In our last post, we outlined what being mindful is all about. The Kula 30 Day Yoga & Mindfulness Challenge launches on Saturday May 3 and continues through Sunday June 1. As we get closer the challenge, we’re all about exploring the different areas of our busy lives that could benefit from placing emphasis on the present moment. It’s easy to focus on looking inward on our mats, but what about at home? Take a look around your abode. Does it make you feel calm and relaxed or is excess stuff a cause of stress?
Why keep the clutter?
What we’re actually holding onto aren’t the objects, but the meanings behind them. Clutter is like a manifestation of holding onto the past. We keep objects as souvenirs of previous feelings. While it’s lovely to look at a book on the shelf and remember the friend who gifted it, holding on to the book itself isn’t actually holding on to the loved one, we can do that internally. Keeping objects roots us in the past, disabling us from focusing on the present. Through yoga, we learn that non-attachment or vairagya, can help us release from fear and anxiety.
We also hoard objects because we think we need them for the future, just in case. “This extra set of cutlery will come in some handy if we have a dozen guests for dinner!” Sound familiar? The desire to be organised and ready is perfectly normal. However, we will never be fully prepared for the future, and trying to equip our lives for any outcome is not only tiresome, it also distracts us from seeing what is right in front of us.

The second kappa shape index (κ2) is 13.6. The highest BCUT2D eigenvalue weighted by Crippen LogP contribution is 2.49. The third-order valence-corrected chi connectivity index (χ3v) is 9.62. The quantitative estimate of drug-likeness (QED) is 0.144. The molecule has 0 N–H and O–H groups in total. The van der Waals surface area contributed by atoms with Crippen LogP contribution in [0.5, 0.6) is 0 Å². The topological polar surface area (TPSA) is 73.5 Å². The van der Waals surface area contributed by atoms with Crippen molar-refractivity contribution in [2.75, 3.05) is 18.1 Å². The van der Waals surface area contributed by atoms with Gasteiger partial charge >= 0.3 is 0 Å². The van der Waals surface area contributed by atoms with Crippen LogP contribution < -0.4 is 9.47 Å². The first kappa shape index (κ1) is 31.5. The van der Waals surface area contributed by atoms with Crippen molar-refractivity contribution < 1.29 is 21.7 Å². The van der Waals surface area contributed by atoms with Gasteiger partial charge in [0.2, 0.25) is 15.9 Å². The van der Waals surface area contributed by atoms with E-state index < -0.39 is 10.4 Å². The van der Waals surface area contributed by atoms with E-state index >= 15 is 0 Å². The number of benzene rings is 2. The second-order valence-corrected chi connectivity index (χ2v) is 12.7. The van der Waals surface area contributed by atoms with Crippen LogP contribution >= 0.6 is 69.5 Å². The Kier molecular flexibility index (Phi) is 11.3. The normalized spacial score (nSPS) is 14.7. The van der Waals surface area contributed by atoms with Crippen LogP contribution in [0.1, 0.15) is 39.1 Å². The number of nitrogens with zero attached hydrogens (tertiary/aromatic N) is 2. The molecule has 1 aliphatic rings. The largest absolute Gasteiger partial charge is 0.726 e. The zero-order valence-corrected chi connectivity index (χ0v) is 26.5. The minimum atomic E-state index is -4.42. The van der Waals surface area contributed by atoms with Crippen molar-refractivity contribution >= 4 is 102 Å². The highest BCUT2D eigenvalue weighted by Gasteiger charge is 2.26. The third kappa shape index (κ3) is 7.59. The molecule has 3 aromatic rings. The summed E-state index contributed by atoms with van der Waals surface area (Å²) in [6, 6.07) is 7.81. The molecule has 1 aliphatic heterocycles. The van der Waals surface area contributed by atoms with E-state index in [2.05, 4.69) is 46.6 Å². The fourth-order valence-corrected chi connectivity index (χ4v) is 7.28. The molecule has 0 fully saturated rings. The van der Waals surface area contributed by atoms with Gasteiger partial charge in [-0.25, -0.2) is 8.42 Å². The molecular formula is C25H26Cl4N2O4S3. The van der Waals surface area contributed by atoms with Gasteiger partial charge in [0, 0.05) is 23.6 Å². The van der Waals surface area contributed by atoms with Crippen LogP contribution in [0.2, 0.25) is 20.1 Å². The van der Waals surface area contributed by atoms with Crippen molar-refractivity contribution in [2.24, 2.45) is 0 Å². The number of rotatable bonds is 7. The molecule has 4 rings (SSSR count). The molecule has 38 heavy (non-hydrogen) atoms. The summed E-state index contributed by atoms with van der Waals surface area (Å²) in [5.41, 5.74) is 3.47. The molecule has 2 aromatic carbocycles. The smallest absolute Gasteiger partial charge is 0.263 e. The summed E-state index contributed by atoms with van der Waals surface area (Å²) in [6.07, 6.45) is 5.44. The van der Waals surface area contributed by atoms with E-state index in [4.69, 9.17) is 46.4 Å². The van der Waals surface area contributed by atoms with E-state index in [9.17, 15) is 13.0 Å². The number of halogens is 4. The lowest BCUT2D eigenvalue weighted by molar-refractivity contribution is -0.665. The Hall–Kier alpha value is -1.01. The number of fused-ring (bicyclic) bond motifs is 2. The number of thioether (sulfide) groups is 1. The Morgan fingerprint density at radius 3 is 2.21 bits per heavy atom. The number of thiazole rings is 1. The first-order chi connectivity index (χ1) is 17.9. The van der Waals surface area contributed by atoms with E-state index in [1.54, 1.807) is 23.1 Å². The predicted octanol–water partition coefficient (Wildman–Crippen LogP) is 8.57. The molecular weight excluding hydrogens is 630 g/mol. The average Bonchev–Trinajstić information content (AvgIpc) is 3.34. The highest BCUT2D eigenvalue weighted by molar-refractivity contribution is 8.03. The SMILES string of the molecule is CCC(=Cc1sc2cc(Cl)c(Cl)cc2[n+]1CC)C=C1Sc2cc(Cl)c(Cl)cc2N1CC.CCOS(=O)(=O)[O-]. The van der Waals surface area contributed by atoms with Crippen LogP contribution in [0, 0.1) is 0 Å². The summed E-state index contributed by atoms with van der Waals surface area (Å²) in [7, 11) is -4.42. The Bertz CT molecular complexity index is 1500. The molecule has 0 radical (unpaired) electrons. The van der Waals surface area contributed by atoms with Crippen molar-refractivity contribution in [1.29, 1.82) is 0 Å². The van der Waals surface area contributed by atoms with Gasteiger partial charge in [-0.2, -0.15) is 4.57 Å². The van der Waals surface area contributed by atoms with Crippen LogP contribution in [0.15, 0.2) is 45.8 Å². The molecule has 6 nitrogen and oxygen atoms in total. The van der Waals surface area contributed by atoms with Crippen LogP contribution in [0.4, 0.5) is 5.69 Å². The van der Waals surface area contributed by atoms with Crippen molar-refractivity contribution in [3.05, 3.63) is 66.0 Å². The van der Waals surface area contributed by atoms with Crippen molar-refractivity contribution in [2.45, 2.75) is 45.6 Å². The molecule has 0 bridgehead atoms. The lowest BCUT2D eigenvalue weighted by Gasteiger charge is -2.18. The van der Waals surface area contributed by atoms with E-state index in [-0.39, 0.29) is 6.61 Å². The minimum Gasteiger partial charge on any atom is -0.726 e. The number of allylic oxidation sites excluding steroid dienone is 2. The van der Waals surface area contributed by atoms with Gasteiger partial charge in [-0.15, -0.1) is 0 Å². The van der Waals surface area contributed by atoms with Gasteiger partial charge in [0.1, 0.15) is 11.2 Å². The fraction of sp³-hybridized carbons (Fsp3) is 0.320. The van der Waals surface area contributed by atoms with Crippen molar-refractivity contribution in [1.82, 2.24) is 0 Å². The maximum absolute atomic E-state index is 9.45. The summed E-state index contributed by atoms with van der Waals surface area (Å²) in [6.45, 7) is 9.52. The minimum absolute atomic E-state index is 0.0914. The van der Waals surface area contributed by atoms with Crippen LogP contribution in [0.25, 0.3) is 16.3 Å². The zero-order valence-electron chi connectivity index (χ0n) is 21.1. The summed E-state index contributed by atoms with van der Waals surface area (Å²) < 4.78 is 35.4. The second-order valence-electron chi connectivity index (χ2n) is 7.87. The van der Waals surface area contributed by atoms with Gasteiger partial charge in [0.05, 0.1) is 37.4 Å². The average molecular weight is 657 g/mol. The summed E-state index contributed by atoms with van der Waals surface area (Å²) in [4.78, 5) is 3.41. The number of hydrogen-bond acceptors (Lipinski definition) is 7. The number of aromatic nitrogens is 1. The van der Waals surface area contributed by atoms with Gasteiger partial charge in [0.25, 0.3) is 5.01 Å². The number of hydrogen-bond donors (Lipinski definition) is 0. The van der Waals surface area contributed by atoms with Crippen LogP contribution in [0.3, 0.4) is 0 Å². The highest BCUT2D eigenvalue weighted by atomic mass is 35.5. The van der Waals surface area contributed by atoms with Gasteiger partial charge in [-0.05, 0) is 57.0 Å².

Step one of your mindful de-cluttering mission should be to take inventory. What do you need and what is surplus? Could someone else (friends, family, charity) find more use of something extra you’re holding onto? Start with one room of your space at a time, mindfully going through each surface or drawer, and sort out your ‘must-keeps’ from your ‘could-do-withouts.’ Use this time, focusing on just one task, as its own meditation process.
Of course you it’s still possible to practice being mindful in a cluttered space, but ask yourself what you’re really holding onto. Only by accepting the past and not anticipating the future, can we fully engage in the present moment.
About the author: Miranda Raimon is a yoga instructor, Kula studio manager and freelance health & wellness writer from the San Francisco Bay Area.
Kula Yoga has a beautiful hot yoga studio on Camberwell Rd, Hawthorn, Melbourne. Kula offers ‘Hot Yoga’ classes for detoxification, dynamic poweryoga ‘Flow Yoga’ as well as a gentle ‘Light Yin Yoga’ option. Beginners through to advanced students are welcome to all classes. Kula also provides prenatal & postnatal yoga classes, and provides Melbourne workplaces with group corporate yoga programs to build employee health, fitness and wellbeing, and school yoga programs. Kula also runs an annual ‘Kula Cruise’ yoga retreat sailing from Bali to Lombok & the Gili Islands. Find out more on our website www.kulayoga.com.au. Or follow us:
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